WASHINGTON -- In response to the recent perfectly legal brandishing of a loaded AR-15 in Hartsfield-Jackson International Airport, U.S. Rep. Hank Johnson, D-Lithonia, introduced a bill today to extend airport gun bans outside security.
The Airport Security Act would allow gun owners to carry unloaded firearms in a locked case, while banning loaded weapons in the airport's non-secure areas.
While loaded guns currently are not allowed through security, local laws apply at the check-in, baggage claim and elsewhere. Hence Jim Cooley, of Barrow County, carried his rifle (plus a 100-round drum magazine) around Hartsfield-Jackson earlier this month and took offense when questioned by a police officer.
Johnson spoke on the House floor about his bill this afternoon:
"Our nation's airports are economic and cultural engines that drive our local, state and national economy. They are the front door for many of our communities. Unfortunately, they are also a known target for those seeking to incite fear.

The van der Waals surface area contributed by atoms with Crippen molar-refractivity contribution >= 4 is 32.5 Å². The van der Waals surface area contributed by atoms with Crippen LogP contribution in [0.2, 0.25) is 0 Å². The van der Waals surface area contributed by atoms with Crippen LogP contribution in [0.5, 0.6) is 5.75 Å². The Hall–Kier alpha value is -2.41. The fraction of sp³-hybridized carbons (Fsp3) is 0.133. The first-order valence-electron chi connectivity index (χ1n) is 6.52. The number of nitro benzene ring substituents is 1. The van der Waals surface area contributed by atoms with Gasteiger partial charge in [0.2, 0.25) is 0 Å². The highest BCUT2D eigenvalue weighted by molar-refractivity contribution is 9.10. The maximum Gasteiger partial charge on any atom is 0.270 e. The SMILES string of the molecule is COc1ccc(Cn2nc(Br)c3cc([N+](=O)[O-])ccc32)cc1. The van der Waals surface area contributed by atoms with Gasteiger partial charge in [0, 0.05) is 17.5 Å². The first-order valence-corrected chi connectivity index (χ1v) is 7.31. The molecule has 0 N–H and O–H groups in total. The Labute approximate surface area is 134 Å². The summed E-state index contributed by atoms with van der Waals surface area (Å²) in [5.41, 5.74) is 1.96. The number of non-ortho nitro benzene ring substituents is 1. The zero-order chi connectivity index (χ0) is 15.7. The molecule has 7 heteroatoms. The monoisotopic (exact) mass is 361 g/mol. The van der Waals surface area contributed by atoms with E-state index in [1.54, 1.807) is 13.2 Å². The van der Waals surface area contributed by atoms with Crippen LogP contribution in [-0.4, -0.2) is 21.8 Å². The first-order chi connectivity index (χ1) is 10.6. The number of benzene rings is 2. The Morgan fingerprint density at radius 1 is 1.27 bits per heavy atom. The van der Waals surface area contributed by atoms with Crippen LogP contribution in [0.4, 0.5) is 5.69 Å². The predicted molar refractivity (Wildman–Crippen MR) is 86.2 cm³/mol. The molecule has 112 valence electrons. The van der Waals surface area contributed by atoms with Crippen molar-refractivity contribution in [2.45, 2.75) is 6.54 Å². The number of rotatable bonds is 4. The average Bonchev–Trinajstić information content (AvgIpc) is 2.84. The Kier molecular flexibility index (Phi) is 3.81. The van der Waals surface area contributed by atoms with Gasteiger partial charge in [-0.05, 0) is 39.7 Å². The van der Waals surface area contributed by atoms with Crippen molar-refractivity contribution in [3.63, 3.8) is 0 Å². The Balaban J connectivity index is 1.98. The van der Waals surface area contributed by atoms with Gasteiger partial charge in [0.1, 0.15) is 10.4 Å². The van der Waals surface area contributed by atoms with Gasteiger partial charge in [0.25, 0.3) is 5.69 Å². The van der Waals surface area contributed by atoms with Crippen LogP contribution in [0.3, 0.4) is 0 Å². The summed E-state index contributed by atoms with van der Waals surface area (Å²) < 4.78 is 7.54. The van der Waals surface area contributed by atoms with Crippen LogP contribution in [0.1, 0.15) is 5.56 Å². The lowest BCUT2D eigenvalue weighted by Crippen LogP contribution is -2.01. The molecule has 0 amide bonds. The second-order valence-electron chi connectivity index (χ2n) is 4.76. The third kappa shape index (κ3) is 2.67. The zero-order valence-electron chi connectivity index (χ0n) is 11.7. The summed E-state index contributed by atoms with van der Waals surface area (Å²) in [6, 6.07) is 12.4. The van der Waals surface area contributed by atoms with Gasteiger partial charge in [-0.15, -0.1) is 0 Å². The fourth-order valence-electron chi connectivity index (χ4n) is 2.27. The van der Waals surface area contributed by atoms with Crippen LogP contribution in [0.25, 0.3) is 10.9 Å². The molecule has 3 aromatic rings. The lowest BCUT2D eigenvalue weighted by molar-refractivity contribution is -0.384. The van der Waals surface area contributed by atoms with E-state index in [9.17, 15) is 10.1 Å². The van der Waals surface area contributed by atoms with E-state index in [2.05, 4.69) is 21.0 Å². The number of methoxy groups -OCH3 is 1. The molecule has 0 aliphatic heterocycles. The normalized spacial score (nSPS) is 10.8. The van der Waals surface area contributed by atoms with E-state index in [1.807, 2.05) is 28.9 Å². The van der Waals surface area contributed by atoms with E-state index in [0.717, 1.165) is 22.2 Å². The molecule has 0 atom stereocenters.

"Two weeks ago, a man entered the world’s busiest airport in Atlanta, Georgia, carrying a loaded AR-15 automatic weapon with an extended-capacity 100-round magazine. He did so only to make a point, and that was to show that he was legally able to carry his firearm in the airport.
Mr. Speaker, actions like this, which follow shootings at airports in Los Angeles and Houston, undermine public security in the same way as yelling 'fire' in a crowded theater.
"Today I will introduce legislation to prohibit the carrying of loaded weapons in our nation’s airports. The Airport Security Act is a common-sense bill and I urge my colleagues to join me in keeping the traveling public safe."
Johnson's bill, according to a spokesman, has 15 Democratic co-sponsors so far, including Atlanta's John Lewis and David Scott.
Just a side note: Contrary to what the congressman said on the floor, the weapon that Cooley toted through the airport was a semi-automatic rifle, not an full automatic. But with a magazine capable of holding 100 rounds of ammunition -- which is no small thing at all.
Here's a video clip that Cooley posted on his stroll through airport grounds: